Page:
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UHC Agrees To Stop Denying Speech Therapy in California

August 29, 2013

SACRAMENTO (August 29, 2013) -- As a result of enforcement action brought by the state of California, United HealthCare of California (UHC) has agreed to stop routinely denying claims for speech therapy and to reimburse its subscribers for out-of-pocket expenses. UHC reached the agreement through a settlement with the California Department of Managed Health Care (DMHC).

“The agreement ensures that UHC enrollees needing speech therapy will receive the care to which they are entitled to under the law,” said DMHC Director Brent Barnhart. “Enrollees will no longer have to pay out of pocket to receive medically necessary speech therapy services and can now seek reimbursement for past out of pocket expenses.”

The settlement is the second major action in California involving denials for autism-related services by private health plans. Earlier this month, Kaiser Permanente agreed to settle a class action lawsuit by reimbursing families up to $9.3 million in claims for speech and applied behavior analysis (ABA) therapy.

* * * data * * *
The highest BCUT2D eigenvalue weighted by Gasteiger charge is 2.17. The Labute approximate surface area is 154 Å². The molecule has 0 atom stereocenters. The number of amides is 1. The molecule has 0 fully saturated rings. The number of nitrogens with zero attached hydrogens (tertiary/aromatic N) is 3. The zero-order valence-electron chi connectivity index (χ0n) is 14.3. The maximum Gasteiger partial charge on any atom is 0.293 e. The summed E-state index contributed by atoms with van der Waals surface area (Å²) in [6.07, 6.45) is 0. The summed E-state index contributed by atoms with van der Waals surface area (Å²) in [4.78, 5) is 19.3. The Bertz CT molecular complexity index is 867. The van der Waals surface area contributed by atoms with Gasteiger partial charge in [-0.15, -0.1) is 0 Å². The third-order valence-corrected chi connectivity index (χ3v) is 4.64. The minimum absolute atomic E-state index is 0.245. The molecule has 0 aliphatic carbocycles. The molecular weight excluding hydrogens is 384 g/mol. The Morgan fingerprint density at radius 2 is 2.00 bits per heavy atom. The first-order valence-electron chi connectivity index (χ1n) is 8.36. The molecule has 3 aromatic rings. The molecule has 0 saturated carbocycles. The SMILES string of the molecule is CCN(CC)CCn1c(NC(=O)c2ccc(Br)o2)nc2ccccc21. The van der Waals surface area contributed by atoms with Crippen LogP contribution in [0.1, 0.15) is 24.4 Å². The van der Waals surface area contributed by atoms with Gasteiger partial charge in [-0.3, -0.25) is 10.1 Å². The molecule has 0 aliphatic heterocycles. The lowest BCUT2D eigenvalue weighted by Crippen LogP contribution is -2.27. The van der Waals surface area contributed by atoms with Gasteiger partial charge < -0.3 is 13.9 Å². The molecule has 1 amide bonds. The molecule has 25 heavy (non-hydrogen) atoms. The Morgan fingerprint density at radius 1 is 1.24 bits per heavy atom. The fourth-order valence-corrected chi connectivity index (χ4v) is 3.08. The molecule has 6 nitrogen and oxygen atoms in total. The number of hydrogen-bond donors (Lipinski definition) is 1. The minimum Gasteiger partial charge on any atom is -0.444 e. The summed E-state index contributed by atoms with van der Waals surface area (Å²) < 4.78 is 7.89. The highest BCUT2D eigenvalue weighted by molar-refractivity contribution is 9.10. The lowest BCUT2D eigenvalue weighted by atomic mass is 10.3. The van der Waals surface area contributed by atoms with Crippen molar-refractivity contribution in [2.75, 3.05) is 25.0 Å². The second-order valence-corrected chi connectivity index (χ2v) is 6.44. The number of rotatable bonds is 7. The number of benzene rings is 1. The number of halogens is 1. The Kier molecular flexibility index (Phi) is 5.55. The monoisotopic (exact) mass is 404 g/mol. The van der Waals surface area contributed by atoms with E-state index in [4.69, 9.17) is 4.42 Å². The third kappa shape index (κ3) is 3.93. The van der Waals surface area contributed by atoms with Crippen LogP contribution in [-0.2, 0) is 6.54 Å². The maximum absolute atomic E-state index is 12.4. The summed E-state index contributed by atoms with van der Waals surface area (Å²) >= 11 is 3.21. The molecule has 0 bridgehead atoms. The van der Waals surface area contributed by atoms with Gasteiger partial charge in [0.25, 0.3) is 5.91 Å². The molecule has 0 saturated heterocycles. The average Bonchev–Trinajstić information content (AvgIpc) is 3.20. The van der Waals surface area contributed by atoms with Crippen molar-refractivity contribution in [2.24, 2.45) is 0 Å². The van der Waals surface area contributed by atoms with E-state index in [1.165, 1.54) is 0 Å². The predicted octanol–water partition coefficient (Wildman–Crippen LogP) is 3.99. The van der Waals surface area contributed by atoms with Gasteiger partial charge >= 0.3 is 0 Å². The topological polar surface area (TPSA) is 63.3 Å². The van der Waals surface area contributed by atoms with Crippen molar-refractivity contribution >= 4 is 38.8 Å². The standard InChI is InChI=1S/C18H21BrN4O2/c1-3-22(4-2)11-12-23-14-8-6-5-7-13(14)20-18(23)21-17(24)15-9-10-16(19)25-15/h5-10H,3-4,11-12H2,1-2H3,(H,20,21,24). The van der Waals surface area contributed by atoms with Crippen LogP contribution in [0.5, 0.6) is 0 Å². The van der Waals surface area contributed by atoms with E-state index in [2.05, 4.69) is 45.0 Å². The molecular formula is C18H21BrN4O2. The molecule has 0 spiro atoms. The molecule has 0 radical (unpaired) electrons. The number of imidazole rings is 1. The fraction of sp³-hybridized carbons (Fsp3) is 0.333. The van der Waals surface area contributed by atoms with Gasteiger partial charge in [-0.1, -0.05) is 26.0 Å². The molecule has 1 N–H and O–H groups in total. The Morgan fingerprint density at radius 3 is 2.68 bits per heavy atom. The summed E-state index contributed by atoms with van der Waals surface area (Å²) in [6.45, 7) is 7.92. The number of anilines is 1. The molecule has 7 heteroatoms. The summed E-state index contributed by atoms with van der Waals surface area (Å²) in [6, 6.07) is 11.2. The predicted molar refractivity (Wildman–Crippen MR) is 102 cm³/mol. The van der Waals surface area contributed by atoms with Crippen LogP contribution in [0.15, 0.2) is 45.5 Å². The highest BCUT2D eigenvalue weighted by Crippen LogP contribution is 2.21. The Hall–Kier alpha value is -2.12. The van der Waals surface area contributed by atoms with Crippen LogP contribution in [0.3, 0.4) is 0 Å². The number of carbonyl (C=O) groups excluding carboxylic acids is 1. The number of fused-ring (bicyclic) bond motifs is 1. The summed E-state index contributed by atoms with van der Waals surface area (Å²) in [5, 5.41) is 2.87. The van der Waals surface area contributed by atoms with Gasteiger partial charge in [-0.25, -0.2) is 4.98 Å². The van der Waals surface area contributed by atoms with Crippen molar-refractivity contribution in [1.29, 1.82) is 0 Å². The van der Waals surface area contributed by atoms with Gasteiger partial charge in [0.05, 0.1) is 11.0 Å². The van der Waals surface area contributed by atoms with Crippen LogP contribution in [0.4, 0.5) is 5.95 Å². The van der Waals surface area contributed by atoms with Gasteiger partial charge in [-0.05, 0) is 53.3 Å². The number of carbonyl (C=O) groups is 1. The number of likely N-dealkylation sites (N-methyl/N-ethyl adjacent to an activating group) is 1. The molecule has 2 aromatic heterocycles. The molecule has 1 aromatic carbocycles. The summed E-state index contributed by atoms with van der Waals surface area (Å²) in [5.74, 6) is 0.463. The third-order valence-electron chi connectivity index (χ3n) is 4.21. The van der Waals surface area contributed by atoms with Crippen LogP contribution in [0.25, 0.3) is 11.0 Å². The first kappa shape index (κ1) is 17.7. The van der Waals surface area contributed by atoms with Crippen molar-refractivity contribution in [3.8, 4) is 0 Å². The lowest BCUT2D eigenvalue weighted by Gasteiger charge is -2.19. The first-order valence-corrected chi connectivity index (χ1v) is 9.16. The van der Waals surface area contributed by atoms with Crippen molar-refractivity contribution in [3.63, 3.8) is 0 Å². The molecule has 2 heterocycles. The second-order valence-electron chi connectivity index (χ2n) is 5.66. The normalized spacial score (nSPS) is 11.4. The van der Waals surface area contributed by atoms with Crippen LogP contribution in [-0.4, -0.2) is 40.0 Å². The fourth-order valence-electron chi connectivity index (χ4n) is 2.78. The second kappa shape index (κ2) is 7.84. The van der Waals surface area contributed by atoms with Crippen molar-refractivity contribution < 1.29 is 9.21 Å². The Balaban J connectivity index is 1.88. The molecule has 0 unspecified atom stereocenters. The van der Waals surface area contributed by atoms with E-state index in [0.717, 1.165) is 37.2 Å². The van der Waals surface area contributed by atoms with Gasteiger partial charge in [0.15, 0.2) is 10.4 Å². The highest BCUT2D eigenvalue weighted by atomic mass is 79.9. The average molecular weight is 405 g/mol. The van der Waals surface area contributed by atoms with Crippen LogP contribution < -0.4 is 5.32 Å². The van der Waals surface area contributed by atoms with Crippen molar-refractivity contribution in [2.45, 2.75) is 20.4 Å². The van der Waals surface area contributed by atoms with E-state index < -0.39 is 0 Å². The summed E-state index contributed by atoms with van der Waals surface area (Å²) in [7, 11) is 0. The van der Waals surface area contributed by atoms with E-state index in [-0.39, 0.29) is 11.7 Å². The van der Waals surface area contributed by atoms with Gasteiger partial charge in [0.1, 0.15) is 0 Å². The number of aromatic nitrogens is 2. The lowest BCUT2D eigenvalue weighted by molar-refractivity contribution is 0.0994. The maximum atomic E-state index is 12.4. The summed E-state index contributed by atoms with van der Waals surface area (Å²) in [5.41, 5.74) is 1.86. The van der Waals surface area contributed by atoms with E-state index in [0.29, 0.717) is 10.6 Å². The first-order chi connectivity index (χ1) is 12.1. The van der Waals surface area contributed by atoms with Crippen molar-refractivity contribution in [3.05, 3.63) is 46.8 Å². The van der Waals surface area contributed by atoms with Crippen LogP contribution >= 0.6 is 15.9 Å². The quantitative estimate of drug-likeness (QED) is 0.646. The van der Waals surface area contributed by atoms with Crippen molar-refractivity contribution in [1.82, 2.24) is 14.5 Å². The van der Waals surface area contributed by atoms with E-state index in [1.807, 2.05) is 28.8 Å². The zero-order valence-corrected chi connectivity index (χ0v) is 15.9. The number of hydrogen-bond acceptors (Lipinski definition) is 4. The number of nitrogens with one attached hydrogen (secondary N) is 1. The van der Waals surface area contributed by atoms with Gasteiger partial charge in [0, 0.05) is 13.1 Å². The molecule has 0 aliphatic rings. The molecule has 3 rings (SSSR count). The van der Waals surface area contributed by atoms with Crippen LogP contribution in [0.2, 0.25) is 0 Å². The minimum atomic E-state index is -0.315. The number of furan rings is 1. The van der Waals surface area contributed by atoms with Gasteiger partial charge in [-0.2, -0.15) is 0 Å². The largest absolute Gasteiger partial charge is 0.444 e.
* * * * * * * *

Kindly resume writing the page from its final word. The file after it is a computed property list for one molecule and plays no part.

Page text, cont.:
UHC routinely denied claims for speech therapy, contending they were an educational rather than medical service. Following a review of consumer complaints, DMHC brought enforcement action agasinst UHC under California's Knox-Keene Act, which requires health plans to cover speech therapy whenever those services are medically necessary.

The settlement, which became effective August 23, requires UHC to notify all current subscribers in its November 2013 subscriber newsletter, as well as all affected former subscribers within 60 days, of their right to medically necessary speech therapy services. The notice will explain how families can request reimbursement for past out-of-pocket expenses for speech therapy.

Subscribers and former subscribers must seek reimbursement before July 30, 2014.